Book Review - The Power

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The Power - Naomi Alderman

I held off from reading this book for quite a while because I’d heard quite mixed reviews about it. But I’m currently loving feminist fiction so decided to give The Power a shot.

In simple terms, The Power is about a future where women have the power to electrocute people and subsequently seize control of society. There’s new religions, murderous gangs and the rights of men are gradually slipping away in certain countries. There’s a lot going on, but none of it is unbelievable.

I will start off by saying that the writing style can be quite hard to get used to. I don’t know why, but there was something about the way that it was written that meant I really struggled through the first 150 pages of the book. But once I got used to the author’s way of writing I was completely submerged in the story and invested in the characters. While I found all of the different narratives interesting, I found myself particularly liking Roxy’s and Tunde’s segments of the book. All of the characters have some particularly horrific things happen to them, but scenes involving these two characters were pretty unnerving. Specifically, the scene in which Roxy gets her ‘skein’ (the thing that holds her power) removed and planted into her brother was surprisingly extremely unnerving and really difficult to read. Despite Roxy’s horrible life, her narrative is really fun to read with her strong London dialect and provides a bit of a break from all of the tragedy around this novel.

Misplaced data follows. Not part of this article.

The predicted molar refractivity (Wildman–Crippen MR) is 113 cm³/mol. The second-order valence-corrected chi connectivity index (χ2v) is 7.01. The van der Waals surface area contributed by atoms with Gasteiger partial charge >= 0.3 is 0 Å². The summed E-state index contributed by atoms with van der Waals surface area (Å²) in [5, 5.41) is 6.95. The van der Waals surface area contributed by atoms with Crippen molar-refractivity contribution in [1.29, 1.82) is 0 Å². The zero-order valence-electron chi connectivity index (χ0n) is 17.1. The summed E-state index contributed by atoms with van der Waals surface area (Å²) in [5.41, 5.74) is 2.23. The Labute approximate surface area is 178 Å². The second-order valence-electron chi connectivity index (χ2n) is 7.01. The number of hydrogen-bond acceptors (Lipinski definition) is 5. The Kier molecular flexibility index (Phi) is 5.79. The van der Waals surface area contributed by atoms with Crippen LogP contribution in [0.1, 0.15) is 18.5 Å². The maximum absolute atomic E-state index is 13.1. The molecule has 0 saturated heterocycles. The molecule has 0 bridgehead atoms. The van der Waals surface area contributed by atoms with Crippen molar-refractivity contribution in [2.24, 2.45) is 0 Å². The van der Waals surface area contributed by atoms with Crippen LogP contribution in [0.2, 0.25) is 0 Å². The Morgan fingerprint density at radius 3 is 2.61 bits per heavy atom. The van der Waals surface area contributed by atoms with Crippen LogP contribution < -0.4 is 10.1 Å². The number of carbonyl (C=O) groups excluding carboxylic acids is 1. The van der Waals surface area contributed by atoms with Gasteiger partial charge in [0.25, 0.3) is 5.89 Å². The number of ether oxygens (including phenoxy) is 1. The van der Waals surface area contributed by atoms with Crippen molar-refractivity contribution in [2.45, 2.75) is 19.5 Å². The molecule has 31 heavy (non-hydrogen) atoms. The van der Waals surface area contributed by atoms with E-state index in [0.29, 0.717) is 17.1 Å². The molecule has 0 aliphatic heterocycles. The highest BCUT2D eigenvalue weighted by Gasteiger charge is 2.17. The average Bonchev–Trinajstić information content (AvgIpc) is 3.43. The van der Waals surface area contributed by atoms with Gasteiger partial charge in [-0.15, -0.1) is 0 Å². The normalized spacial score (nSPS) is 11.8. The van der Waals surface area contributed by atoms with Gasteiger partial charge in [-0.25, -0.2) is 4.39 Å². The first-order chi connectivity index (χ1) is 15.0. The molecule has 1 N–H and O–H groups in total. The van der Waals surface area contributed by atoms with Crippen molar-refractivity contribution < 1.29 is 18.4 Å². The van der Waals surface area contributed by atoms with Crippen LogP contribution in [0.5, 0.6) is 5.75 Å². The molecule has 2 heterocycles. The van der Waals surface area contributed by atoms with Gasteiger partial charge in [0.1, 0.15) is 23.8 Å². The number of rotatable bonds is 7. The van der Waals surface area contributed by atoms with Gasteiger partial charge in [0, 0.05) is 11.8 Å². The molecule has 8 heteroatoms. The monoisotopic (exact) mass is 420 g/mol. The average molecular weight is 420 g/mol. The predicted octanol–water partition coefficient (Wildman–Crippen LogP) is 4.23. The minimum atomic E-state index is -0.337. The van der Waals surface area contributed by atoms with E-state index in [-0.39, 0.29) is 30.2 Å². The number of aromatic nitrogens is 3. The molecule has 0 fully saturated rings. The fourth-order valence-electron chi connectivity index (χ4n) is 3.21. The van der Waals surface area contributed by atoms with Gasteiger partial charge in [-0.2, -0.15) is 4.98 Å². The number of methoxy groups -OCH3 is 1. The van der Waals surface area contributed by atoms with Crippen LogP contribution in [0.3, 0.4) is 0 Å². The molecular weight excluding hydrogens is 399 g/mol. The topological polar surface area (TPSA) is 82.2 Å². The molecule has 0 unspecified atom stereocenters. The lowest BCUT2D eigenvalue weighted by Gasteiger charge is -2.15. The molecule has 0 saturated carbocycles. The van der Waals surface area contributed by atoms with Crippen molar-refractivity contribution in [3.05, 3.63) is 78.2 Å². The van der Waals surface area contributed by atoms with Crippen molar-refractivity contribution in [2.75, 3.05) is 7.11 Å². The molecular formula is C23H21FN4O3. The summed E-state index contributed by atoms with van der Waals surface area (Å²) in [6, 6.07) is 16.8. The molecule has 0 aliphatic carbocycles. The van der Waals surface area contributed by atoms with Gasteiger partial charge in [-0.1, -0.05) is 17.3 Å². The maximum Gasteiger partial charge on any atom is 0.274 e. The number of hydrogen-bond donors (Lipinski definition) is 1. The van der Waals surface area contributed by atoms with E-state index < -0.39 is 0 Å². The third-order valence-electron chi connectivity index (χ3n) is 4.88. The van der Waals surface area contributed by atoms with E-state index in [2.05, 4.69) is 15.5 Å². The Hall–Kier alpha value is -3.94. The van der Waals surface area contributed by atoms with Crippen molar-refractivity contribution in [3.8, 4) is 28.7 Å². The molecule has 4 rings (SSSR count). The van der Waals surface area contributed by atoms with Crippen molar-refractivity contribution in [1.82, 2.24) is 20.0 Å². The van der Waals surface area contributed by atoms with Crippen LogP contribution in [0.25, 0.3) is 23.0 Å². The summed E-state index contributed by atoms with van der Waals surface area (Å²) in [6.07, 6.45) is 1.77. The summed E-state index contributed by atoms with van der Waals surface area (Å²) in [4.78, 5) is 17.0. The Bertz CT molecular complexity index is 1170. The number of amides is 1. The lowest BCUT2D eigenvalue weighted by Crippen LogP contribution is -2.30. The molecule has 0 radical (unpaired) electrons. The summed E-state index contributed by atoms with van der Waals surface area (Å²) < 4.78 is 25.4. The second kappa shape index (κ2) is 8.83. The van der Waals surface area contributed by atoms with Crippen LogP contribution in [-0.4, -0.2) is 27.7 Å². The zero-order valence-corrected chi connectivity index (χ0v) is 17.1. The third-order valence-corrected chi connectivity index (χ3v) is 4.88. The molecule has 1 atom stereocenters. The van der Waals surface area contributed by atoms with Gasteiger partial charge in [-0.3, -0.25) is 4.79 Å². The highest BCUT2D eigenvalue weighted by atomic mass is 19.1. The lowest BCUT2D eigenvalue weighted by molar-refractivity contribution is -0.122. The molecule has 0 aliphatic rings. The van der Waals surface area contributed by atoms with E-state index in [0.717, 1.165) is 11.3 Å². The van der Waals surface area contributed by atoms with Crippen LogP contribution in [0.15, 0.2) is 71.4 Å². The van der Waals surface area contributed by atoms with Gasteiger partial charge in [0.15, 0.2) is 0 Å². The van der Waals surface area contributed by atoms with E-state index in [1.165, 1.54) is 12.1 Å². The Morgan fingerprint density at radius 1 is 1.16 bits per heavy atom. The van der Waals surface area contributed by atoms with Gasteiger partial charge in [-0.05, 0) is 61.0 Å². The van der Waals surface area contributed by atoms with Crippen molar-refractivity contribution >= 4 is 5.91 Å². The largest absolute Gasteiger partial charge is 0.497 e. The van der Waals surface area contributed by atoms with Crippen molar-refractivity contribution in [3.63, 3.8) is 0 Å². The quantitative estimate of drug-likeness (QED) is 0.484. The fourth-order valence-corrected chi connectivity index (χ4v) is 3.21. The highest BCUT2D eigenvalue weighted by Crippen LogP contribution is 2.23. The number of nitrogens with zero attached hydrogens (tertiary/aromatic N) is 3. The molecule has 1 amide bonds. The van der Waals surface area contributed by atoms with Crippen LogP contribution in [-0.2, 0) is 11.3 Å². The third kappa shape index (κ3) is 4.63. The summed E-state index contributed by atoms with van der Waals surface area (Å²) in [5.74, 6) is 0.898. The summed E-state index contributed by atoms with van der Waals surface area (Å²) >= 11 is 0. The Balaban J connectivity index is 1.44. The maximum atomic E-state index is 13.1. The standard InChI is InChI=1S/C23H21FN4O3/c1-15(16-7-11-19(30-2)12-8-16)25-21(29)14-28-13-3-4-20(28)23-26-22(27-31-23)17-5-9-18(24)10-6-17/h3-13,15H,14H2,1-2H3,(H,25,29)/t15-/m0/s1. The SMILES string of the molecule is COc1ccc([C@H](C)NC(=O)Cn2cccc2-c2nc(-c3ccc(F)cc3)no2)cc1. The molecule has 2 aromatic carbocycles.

So yes, this book is hard to read because of all of the events that take place in it. It’s actually rather haunting and harrowing and is a book that I’m going to be thinking about for quite some time. But isn’t that the point of books? To be thought provoking?

While trying to put my thoughts into words for this novel I took to the internet to look at some other reviews on it. Unsurprisingly, many men were calling out this book saying “if this were the other way around and men were electrocuting women, there would be an uproar” and well, of course there would. Living in a society where one of the sexes is oppressed through physical and sexual violence is an awful thought but, OH WAIT, it happens. The Power merely holds a mirror up to society and the fact that so many men have missed the point of this book proves that this is why books like The Power are needed.

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